Cover image for The seagull
The seagull
Chekhov, Anton Pavlovich, 1860-1904.
Publication Information:
London : Eyre Methuen Ltd in association with the Royal Court Theatre, 1981.
Physical Description:
41 pages ; 21 cm.
Added Author:
Format :


Call Number
Material Type
Home Location
Central Library PG3456.C5 K44 Adult Mass Market Paperback Central Closed Stacks

On Order



Great Russian playwright's tragic masterpiece portrays the inner anguish of a tormented artist who burns with unrequited love. Acclaimed as a prototype of 20th-century drama, it brilliantly reveals the universal tragedy of ruined hopes and dreams.

Author Notes

Anton Pavlovich Chekhov was born in the provincial town of Taganrog, Ukraine, in 1860. In the mid-1880s, Chekhov became a physician, and shortly thereafter he began to write short stories.

Chekhov started writing plays a few years later, mainly short comic sketches he called vaudvilles. The first collection of his humorous writings, Motley Stories, appeared in 1886, and his first play, Ivanov, was produced in Moscow the next year. In 1896, the Alexandrinsky Theater in St. Petersburg performed his first full- length drama, The Seagull. Some of Chekhov's most successful plays include The Cherry Orchard, Uncle Vanya, and Three Sisters. Chekhov brought believable but complex personalizations to his characters, while exploring the conflict between the landed gentry and the oppressed peasant classes. Chekhov voiced a need for serious, even revolutionary, action, and the social stresses he described prefigured the Communist Revolution in Russia by twenty years. He is considered one of Russia's greatest playwrights.

Chekhov contracted tuberculosis in 1884, and was certain he would die an early death. In 1901, he married Olga Knipper, an actress who had played leading roles in several of his plays. Chekhov died in 1904, spending his final years in Yalta.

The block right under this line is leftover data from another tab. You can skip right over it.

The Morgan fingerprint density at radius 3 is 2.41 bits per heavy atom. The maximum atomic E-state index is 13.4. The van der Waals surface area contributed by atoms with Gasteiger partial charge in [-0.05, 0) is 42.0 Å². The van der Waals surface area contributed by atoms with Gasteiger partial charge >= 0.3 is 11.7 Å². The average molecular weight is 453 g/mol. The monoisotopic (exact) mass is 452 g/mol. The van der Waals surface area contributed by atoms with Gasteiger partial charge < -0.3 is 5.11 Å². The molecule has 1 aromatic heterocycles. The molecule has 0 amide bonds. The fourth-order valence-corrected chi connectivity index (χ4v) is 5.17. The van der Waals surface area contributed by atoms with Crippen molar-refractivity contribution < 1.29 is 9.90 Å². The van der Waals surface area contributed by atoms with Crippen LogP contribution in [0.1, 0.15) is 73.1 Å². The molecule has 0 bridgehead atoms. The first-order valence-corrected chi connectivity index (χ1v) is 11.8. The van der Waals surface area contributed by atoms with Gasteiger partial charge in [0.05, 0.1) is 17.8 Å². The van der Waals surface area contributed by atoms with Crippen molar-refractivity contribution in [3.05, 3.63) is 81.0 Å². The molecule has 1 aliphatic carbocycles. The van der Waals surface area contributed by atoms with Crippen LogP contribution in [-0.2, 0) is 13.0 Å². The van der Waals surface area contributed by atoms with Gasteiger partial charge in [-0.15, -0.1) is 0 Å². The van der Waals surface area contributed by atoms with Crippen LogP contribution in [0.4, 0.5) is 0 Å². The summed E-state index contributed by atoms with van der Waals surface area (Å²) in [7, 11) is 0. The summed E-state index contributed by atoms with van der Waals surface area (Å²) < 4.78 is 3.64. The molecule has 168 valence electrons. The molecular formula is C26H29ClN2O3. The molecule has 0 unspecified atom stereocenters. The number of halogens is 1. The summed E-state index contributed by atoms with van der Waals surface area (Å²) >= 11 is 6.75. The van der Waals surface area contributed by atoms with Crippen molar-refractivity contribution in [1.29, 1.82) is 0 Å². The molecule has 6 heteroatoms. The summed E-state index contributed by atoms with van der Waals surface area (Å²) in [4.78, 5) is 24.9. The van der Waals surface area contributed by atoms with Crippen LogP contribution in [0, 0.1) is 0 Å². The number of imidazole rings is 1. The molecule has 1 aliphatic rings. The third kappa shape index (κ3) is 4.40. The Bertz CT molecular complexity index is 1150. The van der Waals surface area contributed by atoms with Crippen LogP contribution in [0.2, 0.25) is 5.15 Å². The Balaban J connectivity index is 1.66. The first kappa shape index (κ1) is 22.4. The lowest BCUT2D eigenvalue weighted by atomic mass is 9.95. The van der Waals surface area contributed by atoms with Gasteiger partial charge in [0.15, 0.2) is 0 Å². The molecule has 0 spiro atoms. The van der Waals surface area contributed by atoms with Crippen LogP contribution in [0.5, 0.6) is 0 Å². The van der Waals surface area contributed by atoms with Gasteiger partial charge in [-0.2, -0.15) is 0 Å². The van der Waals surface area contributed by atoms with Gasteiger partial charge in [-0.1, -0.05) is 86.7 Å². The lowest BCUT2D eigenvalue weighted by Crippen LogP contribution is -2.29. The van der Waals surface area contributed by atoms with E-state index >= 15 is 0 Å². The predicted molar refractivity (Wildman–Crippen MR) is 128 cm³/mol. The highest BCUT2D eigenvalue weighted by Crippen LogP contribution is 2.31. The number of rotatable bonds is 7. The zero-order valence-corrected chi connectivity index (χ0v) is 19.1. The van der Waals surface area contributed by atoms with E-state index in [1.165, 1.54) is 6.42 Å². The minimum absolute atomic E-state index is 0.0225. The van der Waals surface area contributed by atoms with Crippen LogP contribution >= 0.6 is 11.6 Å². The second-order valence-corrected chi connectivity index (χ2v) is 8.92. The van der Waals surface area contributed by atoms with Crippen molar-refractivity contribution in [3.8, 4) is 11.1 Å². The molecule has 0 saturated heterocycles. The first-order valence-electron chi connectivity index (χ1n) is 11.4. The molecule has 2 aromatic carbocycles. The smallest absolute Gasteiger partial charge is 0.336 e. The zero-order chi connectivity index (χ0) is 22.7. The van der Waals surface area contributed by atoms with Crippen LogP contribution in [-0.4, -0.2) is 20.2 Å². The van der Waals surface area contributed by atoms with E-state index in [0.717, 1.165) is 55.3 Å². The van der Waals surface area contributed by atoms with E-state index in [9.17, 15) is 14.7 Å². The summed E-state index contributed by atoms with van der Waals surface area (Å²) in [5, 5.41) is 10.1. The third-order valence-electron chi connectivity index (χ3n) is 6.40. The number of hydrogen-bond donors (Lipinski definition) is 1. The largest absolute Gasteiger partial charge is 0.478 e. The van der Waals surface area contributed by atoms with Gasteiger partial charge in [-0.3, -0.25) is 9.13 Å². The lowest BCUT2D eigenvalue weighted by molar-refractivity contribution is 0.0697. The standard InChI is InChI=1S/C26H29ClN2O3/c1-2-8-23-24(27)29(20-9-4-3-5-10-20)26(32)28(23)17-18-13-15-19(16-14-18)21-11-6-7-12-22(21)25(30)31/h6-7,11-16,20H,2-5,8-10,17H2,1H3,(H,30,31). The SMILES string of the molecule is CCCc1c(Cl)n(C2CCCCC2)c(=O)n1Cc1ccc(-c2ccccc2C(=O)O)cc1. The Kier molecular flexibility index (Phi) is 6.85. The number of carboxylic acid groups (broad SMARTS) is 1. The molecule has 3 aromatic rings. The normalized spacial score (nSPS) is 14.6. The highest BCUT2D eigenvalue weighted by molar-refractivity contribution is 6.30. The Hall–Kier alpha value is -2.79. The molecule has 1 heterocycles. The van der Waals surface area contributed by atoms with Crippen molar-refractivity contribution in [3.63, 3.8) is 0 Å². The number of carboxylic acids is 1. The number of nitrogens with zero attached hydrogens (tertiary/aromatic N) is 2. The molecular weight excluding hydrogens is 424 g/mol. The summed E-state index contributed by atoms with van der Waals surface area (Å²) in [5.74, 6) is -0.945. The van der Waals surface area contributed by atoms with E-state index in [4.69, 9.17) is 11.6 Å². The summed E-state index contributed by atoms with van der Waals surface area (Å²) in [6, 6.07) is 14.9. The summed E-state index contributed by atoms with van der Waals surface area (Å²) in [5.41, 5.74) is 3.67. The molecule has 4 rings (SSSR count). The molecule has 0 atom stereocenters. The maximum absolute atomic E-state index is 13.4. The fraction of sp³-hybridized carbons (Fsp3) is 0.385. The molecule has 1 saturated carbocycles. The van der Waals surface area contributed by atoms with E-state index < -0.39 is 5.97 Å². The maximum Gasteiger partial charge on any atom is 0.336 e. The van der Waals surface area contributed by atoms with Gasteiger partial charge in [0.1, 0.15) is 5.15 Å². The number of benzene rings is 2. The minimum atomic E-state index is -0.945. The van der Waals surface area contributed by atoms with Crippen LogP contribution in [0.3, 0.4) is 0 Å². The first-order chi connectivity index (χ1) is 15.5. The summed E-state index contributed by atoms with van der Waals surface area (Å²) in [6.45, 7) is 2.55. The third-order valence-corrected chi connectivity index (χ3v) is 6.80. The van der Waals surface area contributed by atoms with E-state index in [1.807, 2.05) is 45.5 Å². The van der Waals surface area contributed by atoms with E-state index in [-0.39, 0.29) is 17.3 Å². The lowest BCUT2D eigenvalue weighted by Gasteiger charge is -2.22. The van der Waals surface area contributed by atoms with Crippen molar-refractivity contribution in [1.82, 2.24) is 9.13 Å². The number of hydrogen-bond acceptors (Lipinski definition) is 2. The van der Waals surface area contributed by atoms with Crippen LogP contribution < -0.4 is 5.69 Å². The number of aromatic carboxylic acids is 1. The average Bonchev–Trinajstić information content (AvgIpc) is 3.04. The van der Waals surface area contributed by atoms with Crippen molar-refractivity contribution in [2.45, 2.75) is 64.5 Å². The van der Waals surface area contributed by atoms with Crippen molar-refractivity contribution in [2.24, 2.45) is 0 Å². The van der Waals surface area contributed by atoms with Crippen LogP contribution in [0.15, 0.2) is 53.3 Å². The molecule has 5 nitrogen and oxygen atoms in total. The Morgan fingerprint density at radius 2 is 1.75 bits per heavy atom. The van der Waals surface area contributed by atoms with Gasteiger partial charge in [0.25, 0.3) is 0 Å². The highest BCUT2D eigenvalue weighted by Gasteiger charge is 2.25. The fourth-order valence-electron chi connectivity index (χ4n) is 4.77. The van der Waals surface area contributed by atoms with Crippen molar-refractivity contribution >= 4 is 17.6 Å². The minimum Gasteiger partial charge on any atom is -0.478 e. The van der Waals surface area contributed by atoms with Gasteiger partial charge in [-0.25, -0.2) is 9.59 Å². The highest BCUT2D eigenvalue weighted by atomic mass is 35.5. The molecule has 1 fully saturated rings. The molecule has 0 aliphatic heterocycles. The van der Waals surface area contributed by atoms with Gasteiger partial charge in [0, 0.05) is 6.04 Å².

(Bowker Author Biography)

Reviews 1

Booklist Review

Dubbed "a comedy in four acts" by Chekhov, The Sea Gull must be one of the saddest comedies in theater history--and one of the most moving. Concerned primarily with a starry-eyed young writer, his selfish, aging actress-mother, and their circle of friends, the play is filled with quiet, desperate characters who are disillusioned, unloved, and utterly trapped in hopeless, petty provincial lives. This new translation by Nicholas Saunders and Frank Dwyer is no funnier than others available, but it is considerably livelier and more literate; just reading it is a joy. In it, Chekhov's dialogue sparkles, and his characters leap off the page. Even that always awkward symbol, the dead sea gull that appears in the first and last acts, seems less so in this elegant version. This Sea Gull, first performed at the San Jose Repertory Theater (California) in the spring of 1994, makes a great alternative to all those dusty, academic renderings that make Chekhov seem fit only for college survey courses. ~--Jack Helbig

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